There have been many DJ nights in recent years that mine the era of the late 1950's and 1960's. Cosmic Slop in Stoke Newington tap into this trend - freakbeat, psych soul, go-go and surf guitar are all part of their sound. Where they differ from most though is that they are happy to incorporate this with records from other eras as well. You are as likely to hear obscure synth pop, hip hop and even dance music in the mix as you are a northern soul classic. This creates an evening of real variety in which you can never be sure where its going - you might well hear a french chanson pop single next to some electro followed by some fuzzy guitar. Their nights pull in an educated friendly crowd who are happy to go with the flow and dance hard in the process.
Unsurprisingly, this has caught the ear of many. Last month the Guardian picked up on them as one of their clubs of the week and their mix tapes are gaining kudos in the virtual world. I caught up with one of the Slop's founder members and resident DJ's Dr Smith to find out more...
What was the record that got you into record collecting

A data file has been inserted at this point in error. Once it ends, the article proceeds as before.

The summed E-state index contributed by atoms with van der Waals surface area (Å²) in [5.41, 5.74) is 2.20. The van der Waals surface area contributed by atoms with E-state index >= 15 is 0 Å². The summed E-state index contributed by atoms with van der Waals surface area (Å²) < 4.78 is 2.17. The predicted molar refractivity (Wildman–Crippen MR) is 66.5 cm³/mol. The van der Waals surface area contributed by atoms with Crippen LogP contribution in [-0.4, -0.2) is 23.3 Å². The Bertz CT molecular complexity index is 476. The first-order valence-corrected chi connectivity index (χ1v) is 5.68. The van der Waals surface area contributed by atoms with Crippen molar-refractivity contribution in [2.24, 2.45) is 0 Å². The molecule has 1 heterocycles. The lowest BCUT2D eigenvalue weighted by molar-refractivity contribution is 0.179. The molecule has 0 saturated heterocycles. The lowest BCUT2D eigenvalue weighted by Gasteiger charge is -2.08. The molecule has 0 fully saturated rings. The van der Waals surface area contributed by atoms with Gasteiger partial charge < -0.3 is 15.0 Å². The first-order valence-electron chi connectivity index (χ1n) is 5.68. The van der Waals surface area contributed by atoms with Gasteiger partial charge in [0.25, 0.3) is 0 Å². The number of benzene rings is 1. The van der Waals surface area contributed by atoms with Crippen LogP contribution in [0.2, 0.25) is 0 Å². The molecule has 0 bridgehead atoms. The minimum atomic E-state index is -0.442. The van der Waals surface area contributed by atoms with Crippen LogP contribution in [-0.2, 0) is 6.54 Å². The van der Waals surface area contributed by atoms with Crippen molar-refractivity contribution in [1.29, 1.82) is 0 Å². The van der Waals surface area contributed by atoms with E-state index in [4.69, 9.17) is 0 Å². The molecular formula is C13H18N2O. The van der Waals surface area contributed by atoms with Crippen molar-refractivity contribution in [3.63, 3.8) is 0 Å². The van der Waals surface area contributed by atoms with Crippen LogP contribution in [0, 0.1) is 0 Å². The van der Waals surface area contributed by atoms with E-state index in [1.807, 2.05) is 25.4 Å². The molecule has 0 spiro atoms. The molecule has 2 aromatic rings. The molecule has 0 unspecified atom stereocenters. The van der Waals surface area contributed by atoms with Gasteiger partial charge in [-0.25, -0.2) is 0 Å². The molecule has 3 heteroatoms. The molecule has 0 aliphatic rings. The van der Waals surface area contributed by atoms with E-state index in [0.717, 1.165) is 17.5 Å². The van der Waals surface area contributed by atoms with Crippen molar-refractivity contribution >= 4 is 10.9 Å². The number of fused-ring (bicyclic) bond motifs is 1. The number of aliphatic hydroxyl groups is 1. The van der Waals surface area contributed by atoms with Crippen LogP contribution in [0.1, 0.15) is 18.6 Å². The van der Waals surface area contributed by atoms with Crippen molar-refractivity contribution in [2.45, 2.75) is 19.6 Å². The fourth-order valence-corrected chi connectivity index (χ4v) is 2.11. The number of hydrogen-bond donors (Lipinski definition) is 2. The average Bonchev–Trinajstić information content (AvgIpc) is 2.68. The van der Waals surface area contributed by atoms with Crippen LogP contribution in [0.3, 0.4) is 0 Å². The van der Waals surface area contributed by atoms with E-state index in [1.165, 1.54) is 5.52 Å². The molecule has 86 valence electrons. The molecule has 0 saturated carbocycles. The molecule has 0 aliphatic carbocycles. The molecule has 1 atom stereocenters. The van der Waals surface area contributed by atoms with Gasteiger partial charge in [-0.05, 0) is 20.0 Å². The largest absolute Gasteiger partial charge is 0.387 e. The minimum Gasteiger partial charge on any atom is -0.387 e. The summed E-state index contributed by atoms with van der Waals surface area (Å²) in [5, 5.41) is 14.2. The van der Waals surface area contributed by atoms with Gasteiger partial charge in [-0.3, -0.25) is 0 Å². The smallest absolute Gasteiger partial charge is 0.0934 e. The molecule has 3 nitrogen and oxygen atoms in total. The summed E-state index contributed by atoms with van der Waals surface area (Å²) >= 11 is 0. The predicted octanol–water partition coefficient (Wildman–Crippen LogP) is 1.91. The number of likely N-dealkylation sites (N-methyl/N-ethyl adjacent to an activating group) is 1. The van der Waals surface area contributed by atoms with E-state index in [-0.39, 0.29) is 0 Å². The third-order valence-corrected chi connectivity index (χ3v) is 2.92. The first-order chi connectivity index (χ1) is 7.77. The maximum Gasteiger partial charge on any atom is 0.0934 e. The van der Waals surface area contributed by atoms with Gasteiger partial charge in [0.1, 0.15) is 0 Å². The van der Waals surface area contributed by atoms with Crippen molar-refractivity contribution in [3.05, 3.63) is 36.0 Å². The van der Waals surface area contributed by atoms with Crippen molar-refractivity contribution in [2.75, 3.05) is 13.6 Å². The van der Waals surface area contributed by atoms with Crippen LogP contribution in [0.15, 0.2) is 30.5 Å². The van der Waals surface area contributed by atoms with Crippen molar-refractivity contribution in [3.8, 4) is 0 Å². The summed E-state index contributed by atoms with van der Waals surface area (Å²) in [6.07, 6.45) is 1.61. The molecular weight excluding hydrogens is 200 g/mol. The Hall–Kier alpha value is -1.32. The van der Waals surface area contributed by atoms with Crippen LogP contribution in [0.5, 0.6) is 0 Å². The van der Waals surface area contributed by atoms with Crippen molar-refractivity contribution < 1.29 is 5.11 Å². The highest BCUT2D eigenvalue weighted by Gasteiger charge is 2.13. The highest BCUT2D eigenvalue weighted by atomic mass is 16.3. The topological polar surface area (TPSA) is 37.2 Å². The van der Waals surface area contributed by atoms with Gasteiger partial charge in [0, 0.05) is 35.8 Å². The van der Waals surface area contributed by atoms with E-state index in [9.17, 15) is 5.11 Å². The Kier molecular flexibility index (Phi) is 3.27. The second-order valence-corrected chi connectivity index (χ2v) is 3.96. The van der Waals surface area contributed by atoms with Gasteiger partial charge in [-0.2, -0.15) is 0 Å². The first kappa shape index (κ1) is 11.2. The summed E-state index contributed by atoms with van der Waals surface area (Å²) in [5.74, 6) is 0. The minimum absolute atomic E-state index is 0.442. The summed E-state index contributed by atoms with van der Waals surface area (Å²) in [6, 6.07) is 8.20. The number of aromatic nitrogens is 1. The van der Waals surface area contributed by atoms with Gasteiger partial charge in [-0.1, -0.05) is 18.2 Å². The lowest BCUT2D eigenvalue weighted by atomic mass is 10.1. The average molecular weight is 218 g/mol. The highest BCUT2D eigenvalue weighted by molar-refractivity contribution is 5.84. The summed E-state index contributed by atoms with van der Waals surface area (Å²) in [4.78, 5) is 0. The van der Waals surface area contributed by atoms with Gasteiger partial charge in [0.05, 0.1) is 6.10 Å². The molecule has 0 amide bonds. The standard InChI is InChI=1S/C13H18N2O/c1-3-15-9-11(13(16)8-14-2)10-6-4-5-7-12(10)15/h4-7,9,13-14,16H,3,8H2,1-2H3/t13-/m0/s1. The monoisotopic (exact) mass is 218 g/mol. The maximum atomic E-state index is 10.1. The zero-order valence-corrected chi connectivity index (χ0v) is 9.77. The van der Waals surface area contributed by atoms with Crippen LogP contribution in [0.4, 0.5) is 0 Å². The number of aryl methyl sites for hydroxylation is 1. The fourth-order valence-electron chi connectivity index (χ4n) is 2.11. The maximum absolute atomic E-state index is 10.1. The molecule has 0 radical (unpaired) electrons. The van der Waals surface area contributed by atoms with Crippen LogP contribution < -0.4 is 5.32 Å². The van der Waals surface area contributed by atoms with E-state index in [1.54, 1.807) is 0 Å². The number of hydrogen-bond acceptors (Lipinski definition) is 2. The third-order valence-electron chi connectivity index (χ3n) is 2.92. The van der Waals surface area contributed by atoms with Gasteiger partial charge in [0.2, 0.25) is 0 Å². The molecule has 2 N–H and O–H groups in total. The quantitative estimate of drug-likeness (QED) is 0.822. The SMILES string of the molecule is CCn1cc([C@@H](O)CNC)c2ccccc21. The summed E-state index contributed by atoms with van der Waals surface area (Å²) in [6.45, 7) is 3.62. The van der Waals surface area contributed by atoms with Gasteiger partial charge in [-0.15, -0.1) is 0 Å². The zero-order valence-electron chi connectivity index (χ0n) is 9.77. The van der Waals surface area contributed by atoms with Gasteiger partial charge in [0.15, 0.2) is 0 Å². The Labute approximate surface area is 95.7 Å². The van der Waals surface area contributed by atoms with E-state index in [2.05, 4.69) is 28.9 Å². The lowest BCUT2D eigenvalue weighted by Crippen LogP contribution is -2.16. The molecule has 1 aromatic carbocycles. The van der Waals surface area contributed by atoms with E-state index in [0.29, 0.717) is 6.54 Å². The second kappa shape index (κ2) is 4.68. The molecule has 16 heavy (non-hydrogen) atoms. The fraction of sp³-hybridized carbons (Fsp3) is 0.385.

At about 8 years old, I became aware of the Streetsounds Electro compilations. The tapes were passing around our estate and that really got me into HipHop. Before that it was Adam and the Ants and Madness so the music on those early comps blew me away. Soon after that, I cycled to Basildon and bought 'Tommy Boy Greatest beats' which was my first hiphop record.
How long have you been collecting records?
In 1986 I had 21 records - there's a picture to prove it. I'm not sure if that qualifies as a collection but I guess it started there.
How did you get together with the other Cosmic Slop guys?
I knew Pat through his 'In the Pines' events and Chris through B-music. We all had the same idea about a night so it made sense to combine forces.
How did Cosmic Slop come about?
No one seemed to be doing a decent dancefloor night in the area so we made our own - We started the night for our friends really at a little venue called The Gold Bar in Stoke Newington - that burned down so we moved to The Drop.